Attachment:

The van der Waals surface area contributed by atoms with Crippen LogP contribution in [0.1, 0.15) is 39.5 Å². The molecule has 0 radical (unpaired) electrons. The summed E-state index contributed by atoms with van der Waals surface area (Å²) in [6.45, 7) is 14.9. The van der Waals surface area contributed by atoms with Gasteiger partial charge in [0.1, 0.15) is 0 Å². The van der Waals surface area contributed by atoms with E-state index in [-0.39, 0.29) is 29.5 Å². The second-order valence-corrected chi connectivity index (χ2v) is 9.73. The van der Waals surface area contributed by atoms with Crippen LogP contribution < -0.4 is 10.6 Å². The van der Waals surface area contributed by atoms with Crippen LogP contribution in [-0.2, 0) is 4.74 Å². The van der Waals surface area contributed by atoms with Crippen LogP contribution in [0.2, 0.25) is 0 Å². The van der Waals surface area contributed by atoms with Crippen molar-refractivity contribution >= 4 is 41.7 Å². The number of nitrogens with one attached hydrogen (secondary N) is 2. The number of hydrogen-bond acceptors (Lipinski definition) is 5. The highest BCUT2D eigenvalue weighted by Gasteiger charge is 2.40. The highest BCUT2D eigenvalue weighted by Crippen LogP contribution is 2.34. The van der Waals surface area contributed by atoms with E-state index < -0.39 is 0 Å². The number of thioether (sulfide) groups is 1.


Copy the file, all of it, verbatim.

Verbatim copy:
The van der Waals surface area contributed by atoms with Crippen LogP contribution in [0.1, 0.15) is 39.5 Å². The molecule has 0 radical (unpaired) electrons. The summed E-state index contributed by atoms with van der Waals surface area (Å²) in [6.45, 7) is 14.9. The van der Waals surface area contributed by atoms with Gasteiger partial charge in [0.1, 0.15) is 0 Å². The van der Waals surface area contributed by atoms with E-state index in [-0.39, 0.29) is 29.5 Å². The second-order valence-corrected chi connectivity index (χ2v) is 9.73. The van der Waals surface area contributed by atoms with Crippen LogP contribution < -0.4 is 10.6 Å². The van der Waals surface area contributed by atoms with Crippen LogP contribution in [-0.2, 0) is 4.74 Å². The van der Waals surface area contributed by atoms with Crippen LogP contribution in [0.2, 0.25) is 0 Å². The van der Waals surface area contributed by atoms with Crippen molar-refractivity contribution >= 4 is 41.7 Å². The number of nitrogens with one attached hydrogen (secondary N) is 2. The number of hydrogen-bond acceptors (Lipinski definition) is 5. The highest BCUT2D eigenvalue weighted by Gasteiger charge is 2.40. The highest BCUT2D eigenvalue weighted by Crippen LogP contribution is 2.34. The van der Waals surface area contributed by atoms with E-state index < -0.39 is 0 Å². The number of thioether (sulfide) groups is 1.